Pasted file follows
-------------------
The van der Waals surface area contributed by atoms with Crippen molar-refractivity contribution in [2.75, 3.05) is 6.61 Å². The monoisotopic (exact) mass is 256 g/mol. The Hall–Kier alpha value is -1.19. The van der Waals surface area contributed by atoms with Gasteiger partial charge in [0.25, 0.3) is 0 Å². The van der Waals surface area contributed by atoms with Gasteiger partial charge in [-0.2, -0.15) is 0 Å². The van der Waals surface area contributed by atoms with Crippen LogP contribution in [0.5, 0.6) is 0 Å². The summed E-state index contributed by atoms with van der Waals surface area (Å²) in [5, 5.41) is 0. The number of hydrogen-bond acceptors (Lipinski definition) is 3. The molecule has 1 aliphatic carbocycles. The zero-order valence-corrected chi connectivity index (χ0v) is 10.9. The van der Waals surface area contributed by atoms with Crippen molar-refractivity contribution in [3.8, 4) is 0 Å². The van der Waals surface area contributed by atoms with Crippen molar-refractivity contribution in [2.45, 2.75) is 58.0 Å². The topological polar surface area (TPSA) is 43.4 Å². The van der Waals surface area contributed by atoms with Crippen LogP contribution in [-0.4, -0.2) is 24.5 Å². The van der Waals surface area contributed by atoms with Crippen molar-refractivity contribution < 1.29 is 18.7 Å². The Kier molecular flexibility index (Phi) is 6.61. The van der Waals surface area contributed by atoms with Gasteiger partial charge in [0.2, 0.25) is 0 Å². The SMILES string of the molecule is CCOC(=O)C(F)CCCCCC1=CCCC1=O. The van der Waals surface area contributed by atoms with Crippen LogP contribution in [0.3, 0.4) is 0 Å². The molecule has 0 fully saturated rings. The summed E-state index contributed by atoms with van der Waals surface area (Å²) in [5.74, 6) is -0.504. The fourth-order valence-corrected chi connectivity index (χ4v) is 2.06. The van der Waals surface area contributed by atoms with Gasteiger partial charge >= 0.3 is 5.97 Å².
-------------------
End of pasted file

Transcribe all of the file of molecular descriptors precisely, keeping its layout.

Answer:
The van der Waals surface area contributed by atoms with Crippen molar-refractivity contribution in [2.75, 3.05) is 6.61 Å². The monoisotopic (exact) mass is 256 g/mol. The Hall–Kier alpha value is -1.19. The van der Waals surface area contributed by atoms with Gasteiger partial charge in [0.25, 0.3) is 0 Å². The van der Waals surface area contributed by atoms with Gasteiger partial charge in [-0.2, -0.15) is 0 Å². The van der Waals surface area contributed by atoms with Crippen LogP contribution in [0.5, 0.6) is 0 Å². The summed E-state index contributed by atoms with van der Waals surface area (Å²) in [5, 5.41) is 0. The number of hydrogen-bond acceptors (Lipinski definition) is 3. The molecule has 1 aliphatic carbocycles. The zero-order valence-corrected chi connectivity index (χ0v) is 10.9. The van der Waals surface area contributed by atoms with Crippen molar-refractivity contribution in [3.8, 4) is 0 Å². The van der Waals surface area contributed by atoms with Crippen molar-refractivity contribution in [2.45, 2.75) is 58.0 Å². The topological polar surface area (TPSA) is 43.4 Å². The van der Waals surface area contributed by atoms with Crippen LogP contribution in [-0.4, -0.2) is 24.5 Å². The van der Waals surface area contributed by atoms with Crippen molar-refractivity contribution < 1.29 is 18.7 Å². The Kier molecular flexibility index (Phi) is 6.61. The van der Waals surface area contributed by atoms with Gasteiger partial charge in [0.2, 0.25) is 0 Å². The SMILES string of the molecule is CCOC(=O)C(F)CCCCCC1=CCCC1=O. The van der Waals surface area contributed by atoms with Crippen LogP contribution in [0.3, 0.4) is 0 Å². The molecule has 0 fully saturated rings. The summed E-state index contributed by atoms with van der Waals surface area (Å²) in [5.74, 6) is -0.504. The fourth-order valence-corrected chi connectivity index (χ4v) is 2.06. The van der Waals surface area contributed by atoms with Gasteiger partial charge >= 0.3 is 5.97 Å².